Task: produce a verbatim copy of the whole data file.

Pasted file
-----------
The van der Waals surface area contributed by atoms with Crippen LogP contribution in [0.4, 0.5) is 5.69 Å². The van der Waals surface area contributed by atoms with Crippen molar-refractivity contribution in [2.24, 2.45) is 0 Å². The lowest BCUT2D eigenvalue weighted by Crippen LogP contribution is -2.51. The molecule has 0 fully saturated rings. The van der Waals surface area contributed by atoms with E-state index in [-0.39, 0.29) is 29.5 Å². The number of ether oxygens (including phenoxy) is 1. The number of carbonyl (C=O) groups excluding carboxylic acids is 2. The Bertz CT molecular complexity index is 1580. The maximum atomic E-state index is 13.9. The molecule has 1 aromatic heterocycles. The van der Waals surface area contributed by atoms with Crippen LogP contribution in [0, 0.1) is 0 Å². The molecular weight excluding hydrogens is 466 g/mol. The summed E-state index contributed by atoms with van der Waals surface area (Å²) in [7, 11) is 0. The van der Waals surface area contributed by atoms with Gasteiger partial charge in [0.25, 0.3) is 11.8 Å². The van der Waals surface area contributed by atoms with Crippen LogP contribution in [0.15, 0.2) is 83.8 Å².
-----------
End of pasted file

The van der Waals surface area contributed by atoms with Crippen LogP contribution in [0.4, 0.5) is 5.69 Å². The van der Waals surface area contributed by atoms with Crippen molar-refractivity contribution in [2.24, 2.45) is 0 Å². The lowest BCUT2D eigenvalue weighted by Crippen LogP contribution is -2.51. The molecule has 0 fully saturated rings. The van der Waals surface area contributed by atoms with E-state index in [-0.39, 0.29) is 29.5 Å². The number of ether oxygens (including phenoxy) is 1. The number of carbonyl (C=O) groups excluding carboxylic acids is 2. The Bertz CT molecular complexity index is 1580. The maximum atomic E-state index is 13.9. The molecule has 1 aromatic heterocycles. The van der Waals surface area contributed by atoms with Crippen LogP contribution in [0, 0.1) is 0 Å². The molecular weight excluding hydrogens is 466 g/mol. The summed E-state index contributed by atoms with van der Waals surface area (Å²) in [7, 11) is 0. The van der Waals surface area contributed by atoms with Gasteiger partial charge in [0.25, 0.3) is 11.8 Å². The van der Waals surface area contributed by atoms with Crippen LogP contribution in [0.15, 0.2) is 83.8 Å².